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    Author(s): Angela Stadel; Raymond Taniton; Heidi Heder
    Date: 2002
    Source: In: Watson, Alan E.; Alessa, Lilian; Sproull, Janet, comps. Wilderness in the Circumpolar North: searching for compatibility in ecological, traditional, and ecotourism values; 2001 May 15-16; Anchorage, AK. Proceedings RMRS-P-26. Ogden, UT: U.S. Department of Agriculture, Forest Service, Rocky Mountain Research Station. p. 20-26.
    Publication Series: Proceedings (P)
    Station: Rocky Mountain Research Station
    PDF: View PDF  (556.64 KB)

    Description

    The Northwest Territories Protected Areas Strategy (NWT PAS), approved in 1999, presents a unique community-driven approach to establishing a network of protected areas in the North. The NWT PAS arose from increasing resource development pressures in the Northwest Territories and is being implemented in the context of the land claim and treaty processes. Aboriginal communities in the Northwest Territories are using the NWT PAS planning process to identify protected areas that represent their values and meanings of wilderness. This is resulting in a shift in emphasis from tourism, recreation, and natural region representation largely reflected in the current system of protected areas to protected areas that represent the cultural, harvesting, wildlife habitat, and ecological values of Aboriginal communities. The first candidate protected area to receive interim protection under the NWT PAS was Sahyoue and Edacho, the two western peninsulas on Great Bear Lake in the Sahtu region. This candidate protected area is a nationally recognized cultural landscape, and is the source and living legacy of the stories of the Sahtu Dene. Sites like Sahyoue/Edacho being advanced through the NWT PAS present challenges for the agencies, legislation, and management regimes for protected areas, and point to the need for change in our definitions of wilderness, parks, and protected areas.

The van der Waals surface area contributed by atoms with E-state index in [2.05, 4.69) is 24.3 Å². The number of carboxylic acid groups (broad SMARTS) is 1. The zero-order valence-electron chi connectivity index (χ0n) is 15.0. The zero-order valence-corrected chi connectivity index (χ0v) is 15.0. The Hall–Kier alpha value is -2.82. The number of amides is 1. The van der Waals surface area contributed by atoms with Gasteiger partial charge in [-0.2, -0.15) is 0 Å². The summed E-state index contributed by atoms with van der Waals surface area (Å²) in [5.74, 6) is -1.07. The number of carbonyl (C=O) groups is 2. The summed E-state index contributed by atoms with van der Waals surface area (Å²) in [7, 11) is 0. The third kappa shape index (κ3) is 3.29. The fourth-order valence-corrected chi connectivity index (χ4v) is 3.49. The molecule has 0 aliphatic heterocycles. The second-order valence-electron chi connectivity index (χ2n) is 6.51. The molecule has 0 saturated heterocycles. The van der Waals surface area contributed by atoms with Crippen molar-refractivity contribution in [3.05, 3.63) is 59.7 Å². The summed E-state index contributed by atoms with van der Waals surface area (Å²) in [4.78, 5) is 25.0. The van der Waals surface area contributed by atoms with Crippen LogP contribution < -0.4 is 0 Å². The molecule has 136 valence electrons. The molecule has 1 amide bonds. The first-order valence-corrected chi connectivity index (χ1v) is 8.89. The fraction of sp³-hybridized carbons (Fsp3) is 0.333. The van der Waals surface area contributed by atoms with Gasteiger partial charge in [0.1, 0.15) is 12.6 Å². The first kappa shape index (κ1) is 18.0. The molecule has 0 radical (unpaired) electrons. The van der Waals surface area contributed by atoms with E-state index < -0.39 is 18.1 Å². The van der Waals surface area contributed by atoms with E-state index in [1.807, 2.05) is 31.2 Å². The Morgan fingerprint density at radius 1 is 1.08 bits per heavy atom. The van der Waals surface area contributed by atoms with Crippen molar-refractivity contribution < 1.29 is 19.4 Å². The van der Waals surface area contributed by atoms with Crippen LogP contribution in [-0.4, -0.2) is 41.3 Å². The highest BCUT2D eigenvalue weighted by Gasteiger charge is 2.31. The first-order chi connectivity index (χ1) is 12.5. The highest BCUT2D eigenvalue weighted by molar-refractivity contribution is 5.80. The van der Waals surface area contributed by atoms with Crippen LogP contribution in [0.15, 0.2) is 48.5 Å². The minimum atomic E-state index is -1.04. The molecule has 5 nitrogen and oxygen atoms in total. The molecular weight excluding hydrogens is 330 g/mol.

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    Citation

    Stadel, Angela; Taniton, Raymond; Heder, Heidi. 2002. Northwest Territories Protected Areas Strategy: How community values are shaping the protection of wild spaces and heritage places. In: Watson, Alan E.; Alessa, Lilian; Sproull, Janet, comps. Wilderness in the Circumpolar North: searching for compatibility in ecological, traditional, and ecotourism values; 2001 May 15-16; Anchorage, AK. Proceedings RMRS-P-26. Ogden, UT: U.S. Department of Agriculture, Forest Service, Rocky Mountain Research Station. p. 20-26.

    Keywords

    biodiversity, tourism, wilderness, conflict, collaboration, culture, traditional ecological knowledge

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https://www.fs.usda.gov/treesearch/pubs/39113